Annual efficiency and finance assessment of Network Rail

23 July 2018

This document provides our efficiency and finance assessment of Network Rail for 2017-18, the fourth year of control period 5 (CP5), which runs from 1 April 2014 to 31 March 2019.

Our annual assessments are intended to help customers, funders and other interested parties gain a better understanding of Network Rail's financial performance compared with the CP5 financial assumptions that we set out in our 2013 periodic review (‘PR13’) determination. Our assessments provide a yearly snapshot based on the best available information. It presents financial information on Great Britain, Scotland, and Wales, as well as Network Rail’s routes. It contains information and commentary on Network Rail's expenditure and its efficiency compared to our PR13 determination, its income, borrowing, debt and regulatory asset base (RAB).

The report highlights:

  1. The efficiency of Network Rail’s operations, support, maintenance and renewals activities declined by £4m (0.4%) in 2017-18, compounding the £218m (4.4%) decline across the first three years of CP5. Network Rail’s declining efficiency across the first four years of CP5 has been largely due to a £322m decline in renewals efficiency. Network Rail did not undertake £441m of renewals work planned in its budget for 2017-18 and has built up a substantial backlog of work across CP5 that will now need to be caught up in CP6 and beyond. We report on the problems with renewals delivery and efficiency in CP5.
  2. Network Rail underperformed against its internal budget by £0.1bn in 2017-18 largely because of higher than budgeted Schedule 8 payments for poor train performance and rates for renewals. The level of underperformance has improved compared to the first three years of CP5 (average £0.6bn annual underperformance against budget).
  3. Significant enhancements have been delivered on budget. Network Rail spent £4.1bn on enhancements in 2017-18, the largest annual investment in rail infrastructure in recent years. This work was delivered for slightly lower (£4m) than budget. Network Rail’s difficulties with its enhancements programme earlier in CP5 resulted in increased budgets and deferred milestones for delivery of schemes. Problems with delivering these enhancements have contributed to problems with delivering planned renewals in CP5.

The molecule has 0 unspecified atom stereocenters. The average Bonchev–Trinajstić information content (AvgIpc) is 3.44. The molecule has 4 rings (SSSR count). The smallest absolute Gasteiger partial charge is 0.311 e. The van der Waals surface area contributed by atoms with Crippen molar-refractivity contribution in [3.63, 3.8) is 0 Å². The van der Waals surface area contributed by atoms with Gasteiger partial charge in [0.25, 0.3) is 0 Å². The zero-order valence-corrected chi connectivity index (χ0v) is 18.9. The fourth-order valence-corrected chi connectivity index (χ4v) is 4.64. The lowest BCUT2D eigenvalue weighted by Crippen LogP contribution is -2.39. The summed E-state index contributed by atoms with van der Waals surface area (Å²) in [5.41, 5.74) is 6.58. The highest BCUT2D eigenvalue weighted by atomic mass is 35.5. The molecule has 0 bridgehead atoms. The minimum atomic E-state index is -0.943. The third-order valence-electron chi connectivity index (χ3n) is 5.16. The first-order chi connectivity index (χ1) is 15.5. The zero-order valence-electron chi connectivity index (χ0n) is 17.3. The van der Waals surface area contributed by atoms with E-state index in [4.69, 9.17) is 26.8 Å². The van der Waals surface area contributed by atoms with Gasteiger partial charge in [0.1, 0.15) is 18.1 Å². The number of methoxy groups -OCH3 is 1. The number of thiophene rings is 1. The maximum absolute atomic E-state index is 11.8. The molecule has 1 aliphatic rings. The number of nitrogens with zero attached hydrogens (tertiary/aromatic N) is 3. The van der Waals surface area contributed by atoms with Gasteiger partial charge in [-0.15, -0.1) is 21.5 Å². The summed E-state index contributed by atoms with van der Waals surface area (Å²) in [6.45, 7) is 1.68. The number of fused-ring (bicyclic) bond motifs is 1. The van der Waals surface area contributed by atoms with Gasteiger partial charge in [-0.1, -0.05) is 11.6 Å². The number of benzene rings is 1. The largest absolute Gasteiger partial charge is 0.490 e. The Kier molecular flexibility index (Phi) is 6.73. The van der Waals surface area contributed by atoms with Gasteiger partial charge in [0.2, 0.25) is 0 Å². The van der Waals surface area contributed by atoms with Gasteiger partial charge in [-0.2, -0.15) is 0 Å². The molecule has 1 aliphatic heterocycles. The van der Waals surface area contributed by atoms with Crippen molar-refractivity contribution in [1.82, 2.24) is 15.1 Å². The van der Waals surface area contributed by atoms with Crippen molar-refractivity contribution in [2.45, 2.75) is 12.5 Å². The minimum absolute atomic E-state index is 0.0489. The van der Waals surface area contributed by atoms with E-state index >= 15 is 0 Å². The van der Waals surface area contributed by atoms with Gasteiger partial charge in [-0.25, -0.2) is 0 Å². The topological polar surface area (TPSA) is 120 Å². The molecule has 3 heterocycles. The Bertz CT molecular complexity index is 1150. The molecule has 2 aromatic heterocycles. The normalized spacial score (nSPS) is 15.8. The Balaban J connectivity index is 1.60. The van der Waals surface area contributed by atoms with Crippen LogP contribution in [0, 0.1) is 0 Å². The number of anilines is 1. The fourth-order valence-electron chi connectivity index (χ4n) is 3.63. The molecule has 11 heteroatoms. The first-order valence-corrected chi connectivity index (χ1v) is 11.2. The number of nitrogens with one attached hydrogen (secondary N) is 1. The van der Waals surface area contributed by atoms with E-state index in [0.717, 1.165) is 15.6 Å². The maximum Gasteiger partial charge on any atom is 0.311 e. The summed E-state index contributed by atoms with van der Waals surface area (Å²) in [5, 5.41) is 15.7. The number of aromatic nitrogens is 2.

4. Network Rail’s debt increased by £5.5bn to £50.3bn in 2017-18. It has fixed borrowing facilities with the Department for Transport (DfT) for CP5 for its activities in England and Wales, and in Scotland. For England and Wales, Network Rail expects to use all its remaining available borrowing for its planned activities in 2018- 19. The lack of headroom means that the company will have no contingency in the event that income or expenditure outturn worse than planned. In view of Network Rail’s underperformance against its own budget in each year of CP5 to date, we consider that this lack of contingency is risky. In practice, we expect that the company would need either to request additional funds from DfT, or defer further renewals work into CP6, which would exacerbate the declining efficiency of its renewals activities.
  5. Preparing for control period 6: Because poor planning for CP5 caused a number of the problems with Network Rail’s renewals delivery and efficiency, we challenged the company to demonstrate that it is better prepared to deliver efficiently from the start of CP6. Network Rail has undertaken an analysis of some of the key leading indicators of efficient delivery for each of its routes for 2019-20, the first year of CP6. Given that it is around nine months before the start of CP6, we would not expect routes to have fully developed workbanks, contractual arrangements and resources. However, Network Rail’s analysis shows that most routes still have a substantial amount of work to do to get ready for the start of CP6. Network Rail needs to be clearer about its targets, and to improve its comparative analysis of the regional variations across its leading indicators. We will hold Network Rail to account through our regular director-level meetings with individual routes and report on progress in our next Monitor publication.

Previous assessments

Underspend and efficiency

It is important for the viability and development of the railway that Network Rail delivers its outputs at the least possible cost in order to minimise the financial burden on both its customers and funders.

In order to facilitate this, in 2006 we published our policy on monitoring underspend and efficiency.

Further information